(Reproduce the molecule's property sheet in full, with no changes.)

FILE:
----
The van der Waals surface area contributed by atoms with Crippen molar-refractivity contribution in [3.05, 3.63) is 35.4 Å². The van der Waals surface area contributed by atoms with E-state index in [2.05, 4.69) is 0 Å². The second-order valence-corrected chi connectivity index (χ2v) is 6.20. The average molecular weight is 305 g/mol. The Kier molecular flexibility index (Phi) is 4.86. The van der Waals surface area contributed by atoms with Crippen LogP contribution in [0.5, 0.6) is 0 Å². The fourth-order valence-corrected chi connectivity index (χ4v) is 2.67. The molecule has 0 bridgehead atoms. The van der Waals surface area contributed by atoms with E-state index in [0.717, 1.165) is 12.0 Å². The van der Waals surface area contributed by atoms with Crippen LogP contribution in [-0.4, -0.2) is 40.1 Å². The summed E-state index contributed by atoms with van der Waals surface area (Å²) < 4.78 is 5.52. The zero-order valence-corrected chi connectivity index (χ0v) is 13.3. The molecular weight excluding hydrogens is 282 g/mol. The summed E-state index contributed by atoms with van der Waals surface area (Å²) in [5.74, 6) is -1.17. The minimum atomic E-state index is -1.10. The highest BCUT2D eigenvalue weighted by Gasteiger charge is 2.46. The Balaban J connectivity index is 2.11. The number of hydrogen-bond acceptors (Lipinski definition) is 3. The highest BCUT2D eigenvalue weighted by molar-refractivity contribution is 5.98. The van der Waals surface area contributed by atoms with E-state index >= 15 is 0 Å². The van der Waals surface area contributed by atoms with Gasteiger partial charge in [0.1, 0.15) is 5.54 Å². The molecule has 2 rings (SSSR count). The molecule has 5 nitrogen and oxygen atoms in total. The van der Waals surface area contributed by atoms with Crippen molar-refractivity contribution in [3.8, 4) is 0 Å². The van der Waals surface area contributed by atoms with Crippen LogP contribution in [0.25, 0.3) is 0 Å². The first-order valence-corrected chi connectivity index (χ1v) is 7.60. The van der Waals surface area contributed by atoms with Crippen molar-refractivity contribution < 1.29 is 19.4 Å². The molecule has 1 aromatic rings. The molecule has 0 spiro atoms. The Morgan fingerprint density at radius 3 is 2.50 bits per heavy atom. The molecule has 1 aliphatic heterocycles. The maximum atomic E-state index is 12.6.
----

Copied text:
The van der Waals surface area contributed by atoms with Crippen molar-refractivity contribution in [3.05, 3.63) is 35.4 Å². The van der Waals surface area contributed by atoms with E-state index in [2.05, 4.69) is 0 Å². The second-order valence-corrected chi connectivity index (χ2v) is 6.20. The average molecular weight is 305 g/mol. The Kier molecular flexibility index (Phi) is 4.86. The van der Waals surface area contributed by atoms with Crippen LogP contribution in [0.5, 0.6) is 0 Å². The fourth-order valence-corrected chi connectivity index (χ4v) is 2.67. The molecule has 0 bridgehead atoms. The van der Waals surface area contributed by atoms with E-state index in [0.717, 1.165) is 12.0 Å². The van der Waals surface area contributed by atoms with Crippen LogP contribution in [-0.4, -0.2) is 40.1 Å². The summed E-state index contributed by atoms with van der Waals surface area (Å²) < 4.78 is 5.52. The zero-order valence-corrected chi connectivity index (χ0v) is 13.3. The molecular weight excluding hydrogens is 282 g/mol. The summed E-state index contributed by atoms with van der Waals surface area (Å²) in [5.74, 6) is -1.17. The minimum atomic E-state index is -1.10. The highest BCUT2D eigenvalue weighted by Gasteiger charge is 2.46. The Balaban J connectivity index is 2.11. The number of hydrogen-bond acceptors (Lipinski definition) is 3. The highest BCUT2D eigenvalue weighted by molar-refractivity contribution is 5.98. The van der Waals surface area contributed by atoms with E-state index >= 15 is 0 Å². The van der Waals surface area contributed by atoms with Gasteiger partial charge in [0.1, 0.15) is 5.54 Å². The molecule has 2 rings (SSSR count). The molecule has 5 nitrogen and oxygen atoms in total. The van der Waals surface area contributed by atoms with Crippen molar-refractivity contribution in [3.8, 4) is 0 Å². The van der Waals surface area contributed by atoms with Crippen LogP contribution in [0.25, 0.3) is 0 Å². The first-order valence-corrected chi connectivity index (χ1v) is 7.60. The van der Waals surface area contributed by atoms with Crippen molar-refractivity contribution < 1.29 is 19.4 Å². The molecule has 1 aromatic rings. The molecule has 0 spiro atoms. The Morgan fingerprint density at radius 3 is 2.50 bits per heavy atom. The molecule has 1 aliphatic heterocycles. The maximum atomic E-state index is 12.6.